Review by Geoff Wittig
Readers of Outdoor Photographer magazine in the U.S. may be familiar with William Neill’s work from his long association with the publication. He is probably best known for his beautiful large-format film photography, much of it centered around Yosemite National Park. He has lived adjacent to Yosemite for the past 40 years, which is certainly a nice backyard. But as this gorgeous book attests, his body of work over the decades encompasses as much broader range.
Art Wolf provides the introduction. Following this is a testament to Neill’s perfectionism and work ethic from John Weller, his former assistant and a highly skilled photographer in his own right.
William Neill is a sensitive writer in addition to his photographic skills, and in a short essay he articulates his artistic philosophy. The Hudson River School landscape painters of the 19th century explicitly sought evidence of the divine in the natural beauty of forest and mountain, and tried their best to express this in paint. Neill likewise has sought spiritual solace and connection to something greater in the beauty of nature, expressed through photographs and rendered with meticulous craftsmanship. Quotes from Minor White and Paul Caponigro nicely illuminate what he’s getting at. He also discusses the challenges of curating images to make a coherent statement from 40 years of work.
The first section of images is titled Landscapes of the Spirit, not coincidentally the title of Neill’s 1998 book. The photographs are gorgeously rendered color images ranging from vivid to delicate. I’m a sucker for impeccably composed moody forest images, and these are lovely.
The images range from older 4x5-inch film captures to recent digital images; the grouping is conceptual rather than chronological.
Next is Antarctic Dreams, which speaks for itself. One may be forgiven for thinking it’s difficult to take a bad photograph in Antarctica, but I’ve seen plenty. The images here are lovely, from glaciers and mountains to crystalline ice formations.
Next up is Meditations in Monochrome, a very nice selection of black-and-white images. William is of course known as a master of color, but he began exhibiting at the Ansel Adams gallery with Ansel’s approval, and he continues to work in monochrome with digital capture and digital printing methods.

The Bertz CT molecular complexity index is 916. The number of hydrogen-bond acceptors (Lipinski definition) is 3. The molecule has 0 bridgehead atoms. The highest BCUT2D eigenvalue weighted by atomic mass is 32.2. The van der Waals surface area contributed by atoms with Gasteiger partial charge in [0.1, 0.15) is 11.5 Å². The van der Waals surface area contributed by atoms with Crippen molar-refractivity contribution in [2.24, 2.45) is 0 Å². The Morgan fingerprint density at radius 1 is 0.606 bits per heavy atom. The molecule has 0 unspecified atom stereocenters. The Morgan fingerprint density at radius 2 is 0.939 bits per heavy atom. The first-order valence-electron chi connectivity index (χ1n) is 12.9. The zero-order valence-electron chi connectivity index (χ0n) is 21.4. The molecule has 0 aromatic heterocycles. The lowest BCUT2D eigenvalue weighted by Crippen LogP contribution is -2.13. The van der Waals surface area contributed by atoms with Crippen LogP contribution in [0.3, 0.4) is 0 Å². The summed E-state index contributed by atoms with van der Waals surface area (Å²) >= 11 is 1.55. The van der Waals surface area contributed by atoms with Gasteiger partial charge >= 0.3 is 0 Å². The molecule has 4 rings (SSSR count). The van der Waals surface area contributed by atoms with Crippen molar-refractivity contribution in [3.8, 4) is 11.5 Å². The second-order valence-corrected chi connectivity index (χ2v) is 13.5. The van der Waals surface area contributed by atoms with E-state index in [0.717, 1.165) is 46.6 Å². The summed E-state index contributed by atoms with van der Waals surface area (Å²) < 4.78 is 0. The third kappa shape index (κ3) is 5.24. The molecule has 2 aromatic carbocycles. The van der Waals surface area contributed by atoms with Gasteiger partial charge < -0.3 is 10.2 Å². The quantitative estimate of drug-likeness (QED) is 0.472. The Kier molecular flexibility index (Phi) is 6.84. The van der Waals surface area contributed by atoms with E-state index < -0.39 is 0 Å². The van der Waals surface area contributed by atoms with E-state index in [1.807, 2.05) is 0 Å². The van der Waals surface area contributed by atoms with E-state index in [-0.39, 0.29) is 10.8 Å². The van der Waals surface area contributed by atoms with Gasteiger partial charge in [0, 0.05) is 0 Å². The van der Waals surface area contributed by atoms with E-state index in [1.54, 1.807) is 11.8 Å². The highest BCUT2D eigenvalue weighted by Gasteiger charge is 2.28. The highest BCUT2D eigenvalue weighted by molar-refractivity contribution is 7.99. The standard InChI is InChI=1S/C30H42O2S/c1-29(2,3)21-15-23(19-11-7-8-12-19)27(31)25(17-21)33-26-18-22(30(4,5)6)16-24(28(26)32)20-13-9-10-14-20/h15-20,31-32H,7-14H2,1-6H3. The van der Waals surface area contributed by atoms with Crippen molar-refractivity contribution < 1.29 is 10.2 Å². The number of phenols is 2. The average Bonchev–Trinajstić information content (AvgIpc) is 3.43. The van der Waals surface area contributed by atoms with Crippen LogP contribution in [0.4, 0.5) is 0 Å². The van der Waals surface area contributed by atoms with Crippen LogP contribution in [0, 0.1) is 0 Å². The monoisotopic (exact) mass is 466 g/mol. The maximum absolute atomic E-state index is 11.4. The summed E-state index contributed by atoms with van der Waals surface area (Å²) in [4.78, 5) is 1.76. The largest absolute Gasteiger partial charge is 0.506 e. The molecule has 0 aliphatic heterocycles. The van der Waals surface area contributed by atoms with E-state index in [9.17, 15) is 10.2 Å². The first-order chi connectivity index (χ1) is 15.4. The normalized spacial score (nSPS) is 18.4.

By Nature’s Design is a collection of details and abstracts, ranging from a 1976 image taken with a Pentax Spotmatic to exquisite large format and digital captures. My own experience tells me that creating a worthwhile photograph from this kind of subject is a lot harder than it looks.
Sanctuary in Stone focuses on Yosemite, and includes many of Mr. Neill’s iconic photographs from the Park. Interspersed with grand images of El Capitan and the valley are delicate close-ups of dogwoods against moving water. The range of photos digs a lot deeper than the customary ‘tunnel view’.
Finally, Impressions of Light is a collection of experimental images, most captured with intentional camera motion to yield soft colorful abstracts. Easy to do; very hard to do well. I was immediately tempted to head outside and try some of this myself, which can’t be a bad thing.
Wrapping up the book is a full set of thumbnails identifying technical details and dates for all the photographs. I found this fascinating, partly because it is difficult or impossible to tell which images are from large format film versus digital SLR capture, so consistent is the technical and aesthetic quality.
As an aside, this book is an apparent swan song for Triplekite, based in England, a small publisher of high-quality photo books that has ceased operations. They previously printed Dav Thomas’s beautiful With Trees and Charlie Cramer’s modest but lovely Yosemite.
William Neill, Photographer, A Retrospective:
TOP Contributing Editor Geoff Wittig is a rural family physician with interests ranging from health care quality improvement, medical informatics, and integration of health care delivery to photography and landscape painting. Photo books are a particular area of interest; he admits he has far too many for his own good.
© 2018 by Geoffrey Wittig, all rights reserved
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